Sunday, October 19, 2008

Excersises in reputation: what's in a chauffeur ?

Sunday, a day of nice rituals. For me one of the rituals is to go through the job listings in the main daily newspaper here, Helsingin Sanomat. I'm not looking for more work but I find it interesting to see who is hiring and downright fascinating to see how the employers present themselves. Just the fact that so many organizations feel the need to post vacancies in the printed paper should be food for some good dormitory discussions.

This weeks award for the most intriguing vacancy goes to the "Ylioppilastutkintolauta", the Finnish Matriculation Examination committee. The vacancy is for a concierge. My attention was raised as I'd assumed that this highly regarded organization would have a small staff, working in some office building together with other governmental organizations, perhaps the Ministry of Education or so. After all the exams are reviewed and graded by the teachers; teacher of one school grade the work of students of another school. The committee does important work in organizing these nationwide events but also plays an important role in the development of the curriculum and in getting the exam accepted as entry ticket to universities. However this highly valued work doesn't require a large workforce, so why this vacancy ?

With my curiosity now aroused I read the posting in detail only to find out that one of the tasks of the concierge would be to drive and maintain the Committee Vehicle. I was shocked by the (heavy) reputation of the Committee hitting the floor under my scale. What on earth do they need a chauffeured Committee Vehicle for?
The Secretary or President can move around in downtown Helsinki much more efficient by public transport: the committee premises are close to metro, trams and buses. If that's below standard, there is always the option of a taxi. Two taxi trips a day are much cheaper that a permanent chauffeur. Even just owning or leasing a half-decent simple car is more expensive. Maybe it is tradition? The committee is a 150 year old institution and perhaps they used to have a driver for the horse-drawn Committee Coach ? I like to be wrong here but I cannot think of another reason than ego-stroking status. But even so, I simply can't imagine where the President would have to go (for business) even once a week. Present the new exam questions to the Parliament ? That would only be a few times per year and those questions are secret until the exam. Go and talk to the Chancellor of one of the Universities ? I simply cannot think of a realistic need for a Committee Vehicle.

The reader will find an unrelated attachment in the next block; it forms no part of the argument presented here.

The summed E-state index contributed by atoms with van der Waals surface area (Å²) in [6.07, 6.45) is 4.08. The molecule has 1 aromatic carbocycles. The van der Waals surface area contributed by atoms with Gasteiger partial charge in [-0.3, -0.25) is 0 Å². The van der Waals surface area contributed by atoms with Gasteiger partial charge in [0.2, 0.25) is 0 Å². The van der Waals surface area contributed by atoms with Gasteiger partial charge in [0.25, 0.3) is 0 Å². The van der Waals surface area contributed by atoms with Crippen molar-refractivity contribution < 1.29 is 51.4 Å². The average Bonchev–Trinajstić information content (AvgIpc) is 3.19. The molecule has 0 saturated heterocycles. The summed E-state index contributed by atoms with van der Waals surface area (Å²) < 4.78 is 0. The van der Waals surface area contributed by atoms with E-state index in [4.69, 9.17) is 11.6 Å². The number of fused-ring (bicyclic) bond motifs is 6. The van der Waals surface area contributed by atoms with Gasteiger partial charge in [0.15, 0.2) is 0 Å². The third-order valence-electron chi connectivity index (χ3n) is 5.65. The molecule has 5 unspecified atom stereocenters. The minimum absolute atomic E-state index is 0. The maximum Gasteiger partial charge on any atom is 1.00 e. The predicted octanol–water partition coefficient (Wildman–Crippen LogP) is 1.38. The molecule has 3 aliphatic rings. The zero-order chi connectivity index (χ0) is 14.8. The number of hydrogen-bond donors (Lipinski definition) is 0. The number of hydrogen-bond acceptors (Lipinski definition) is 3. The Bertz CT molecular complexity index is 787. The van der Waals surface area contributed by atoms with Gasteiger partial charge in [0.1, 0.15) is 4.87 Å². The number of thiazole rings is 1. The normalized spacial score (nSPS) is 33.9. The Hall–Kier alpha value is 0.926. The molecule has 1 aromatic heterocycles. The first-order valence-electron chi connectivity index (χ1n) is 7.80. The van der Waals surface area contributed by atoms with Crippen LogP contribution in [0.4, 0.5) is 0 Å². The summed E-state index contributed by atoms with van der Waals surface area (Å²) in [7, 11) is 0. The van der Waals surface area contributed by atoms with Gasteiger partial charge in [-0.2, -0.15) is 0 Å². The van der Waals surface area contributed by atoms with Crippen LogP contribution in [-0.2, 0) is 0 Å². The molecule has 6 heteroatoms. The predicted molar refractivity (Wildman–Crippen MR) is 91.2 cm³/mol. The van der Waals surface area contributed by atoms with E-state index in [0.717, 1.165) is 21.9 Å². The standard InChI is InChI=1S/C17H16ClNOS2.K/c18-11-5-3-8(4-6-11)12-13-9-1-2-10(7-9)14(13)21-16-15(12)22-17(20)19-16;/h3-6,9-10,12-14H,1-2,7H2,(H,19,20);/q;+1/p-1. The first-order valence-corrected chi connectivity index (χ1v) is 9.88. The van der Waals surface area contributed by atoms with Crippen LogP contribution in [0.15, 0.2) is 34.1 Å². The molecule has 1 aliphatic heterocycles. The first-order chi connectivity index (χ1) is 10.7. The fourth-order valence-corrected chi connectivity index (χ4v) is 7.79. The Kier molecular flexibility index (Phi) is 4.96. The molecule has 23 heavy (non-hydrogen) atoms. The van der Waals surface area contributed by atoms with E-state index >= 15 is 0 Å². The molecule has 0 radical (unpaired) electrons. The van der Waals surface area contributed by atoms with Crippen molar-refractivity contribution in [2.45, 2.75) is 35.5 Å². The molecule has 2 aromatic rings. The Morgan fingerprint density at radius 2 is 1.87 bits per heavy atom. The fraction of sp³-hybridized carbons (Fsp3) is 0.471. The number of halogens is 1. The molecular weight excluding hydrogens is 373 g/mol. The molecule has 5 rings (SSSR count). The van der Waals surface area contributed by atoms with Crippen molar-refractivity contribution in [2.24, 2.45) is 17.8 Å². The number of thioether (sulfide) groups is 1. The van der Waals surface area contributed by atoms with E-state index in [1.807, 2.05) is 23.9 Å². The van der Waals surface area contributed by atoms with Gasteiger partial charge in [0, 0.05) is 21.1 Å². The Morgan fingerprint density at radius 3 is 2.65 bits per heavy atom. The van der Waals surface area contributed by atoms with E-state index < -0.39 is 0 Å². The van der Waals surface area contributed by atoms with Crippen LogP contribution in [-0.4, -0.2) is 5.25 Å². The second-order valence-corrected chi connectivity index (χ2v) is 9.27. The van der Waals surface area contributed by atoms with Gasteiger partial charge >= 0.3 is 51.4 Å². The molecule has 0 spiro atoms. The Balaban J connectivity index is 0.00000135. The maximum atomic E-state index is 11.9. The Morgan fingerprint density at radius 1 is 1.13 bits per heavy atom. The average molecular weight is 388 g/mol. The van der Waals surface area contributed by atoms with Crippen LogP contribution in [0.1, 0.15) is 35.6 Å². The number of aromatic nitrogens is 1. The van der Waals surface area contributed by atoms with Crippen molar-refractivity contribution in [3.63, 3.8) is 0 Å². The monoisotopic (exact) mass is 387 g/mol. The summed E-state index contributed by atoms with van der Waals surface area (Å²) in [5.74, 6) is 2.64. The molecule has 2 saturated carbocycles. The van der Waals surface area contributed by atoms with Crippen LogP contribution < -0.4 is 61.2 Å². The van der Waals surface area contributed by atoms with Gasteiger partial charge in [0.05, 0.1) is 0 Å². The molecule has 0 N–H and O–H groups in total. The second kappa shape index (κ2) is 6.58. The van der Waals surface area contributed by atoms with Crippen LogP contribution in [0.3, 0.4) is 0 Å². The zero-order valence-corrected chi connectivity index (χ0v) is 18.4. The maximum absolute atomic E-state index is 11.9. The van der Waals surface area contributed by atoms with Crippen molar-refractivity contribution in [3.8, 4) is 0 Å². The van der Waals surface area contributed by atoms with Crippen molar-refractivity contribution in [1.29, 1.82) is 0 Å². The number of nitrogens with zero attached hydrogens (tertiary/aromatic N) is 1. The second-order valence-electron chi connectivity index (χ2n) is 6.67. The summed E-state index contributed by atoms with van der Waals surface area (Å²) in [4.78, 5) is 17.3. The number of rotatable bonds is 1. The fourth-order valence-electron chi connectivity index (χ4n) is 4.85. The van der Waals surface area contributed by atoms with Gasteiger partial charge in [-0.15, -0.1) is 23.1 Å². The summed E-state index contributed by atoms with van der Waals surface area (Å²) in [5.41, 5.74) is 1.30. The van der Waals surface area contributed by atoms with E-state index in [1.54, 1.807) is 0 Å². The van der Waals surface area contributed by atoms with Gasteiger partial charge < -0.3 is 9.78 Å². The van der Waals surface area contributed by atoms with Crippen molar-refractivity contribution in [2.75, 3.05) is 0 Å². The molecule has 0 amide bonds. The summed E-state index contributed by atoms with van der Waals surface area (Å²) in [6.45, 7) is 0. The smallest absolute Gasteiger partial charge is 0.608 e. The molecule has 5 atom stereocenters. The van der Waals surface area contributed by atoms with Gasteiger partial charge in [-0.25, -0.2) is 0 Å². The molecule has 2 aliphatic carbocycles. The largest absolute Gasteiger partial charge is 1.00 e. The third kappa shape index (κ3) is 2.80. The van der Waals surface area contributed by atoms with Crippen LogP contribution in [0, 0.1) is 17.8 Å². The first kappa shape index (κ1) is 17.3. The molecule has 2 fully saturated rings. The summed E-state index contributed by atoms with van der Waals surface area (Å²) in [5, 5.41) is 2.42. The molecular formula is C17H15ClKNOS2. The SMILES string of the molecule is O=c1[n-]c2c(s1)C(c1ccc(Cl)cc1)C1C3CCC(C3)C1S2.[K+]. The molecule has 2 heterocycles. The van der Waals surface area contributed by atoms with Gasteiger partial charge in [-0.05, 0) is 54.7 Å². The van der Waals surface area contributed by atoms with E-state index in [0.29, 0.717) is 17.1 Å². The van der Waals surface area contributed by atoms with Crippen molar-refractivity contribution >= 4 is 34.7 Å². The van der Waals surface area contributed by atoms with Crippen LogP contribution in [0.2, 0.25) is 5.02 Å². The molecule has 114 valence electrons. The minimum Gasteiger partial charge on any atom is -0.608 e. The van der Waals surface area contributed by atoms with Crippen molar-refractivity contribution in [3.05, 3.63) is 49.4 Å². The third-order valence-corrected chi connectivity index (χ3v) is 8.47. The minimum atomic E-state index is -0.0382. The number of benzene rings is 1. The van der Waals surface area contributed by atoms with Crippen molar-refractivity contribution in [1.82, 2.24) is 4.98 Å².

P.S.: The Annual Report on the (good) website of the committee reveals that the permanent staff indeed only counts 21. The financial figures are not sufficiently specific to reveal costs incurred for a Committee Vehicle or other transport.

Sunday, October 12, 2008

Will anybody care ?

Marc Davis , "Social Media Guru" from Yahoo, was in town last week. He gave a talk at Helsinki's MobileMonday and later on Wednesday at MindTrek. And today the paper published an interview. Marc Davis represents an "optimistic" view of social media where the clever use of technology allows him to stay up-to-date about his friends. And, more importantly, for his family and friends to stay-up-to date about him. He explained that his mom knows that he's in Helsinki, Finland and what he's doing and seeing, thanks to the status updates he sent to Facebook and photos uploaded to Flickr. So he "doesn't have to call her".

That statement screams for somebody looking for a thesis subject. Does this fashion of publishing your life lead to truly compassionate behavior ? A simple metric would be to time how long it takes before one of your friends calls you once you stop updating your status. I mean, you might be dying in the gutter of the street, fallen from the stairs, or in bed with a flu and to tired to type. Or simply be without connectivity, or decided that the pressure to think of a funny status update message at least twice a day was simply too much.
It would also be interesting to research if this "true response time" of your social network depends on the size of it. In a larger network all your friends may assume that some other friend already has contacted you. Should social media have better support for rumor? That is for one of your friends to talk about you with another friend ?
Another factor could be the type of the social network. I suspect nobody gets worried any time soon if you stop uploading pictures. On the other end you'd think that somebody at least notices quickly when your twitter or jaiku stream goes silent. But the essential question remains: will anybody care ?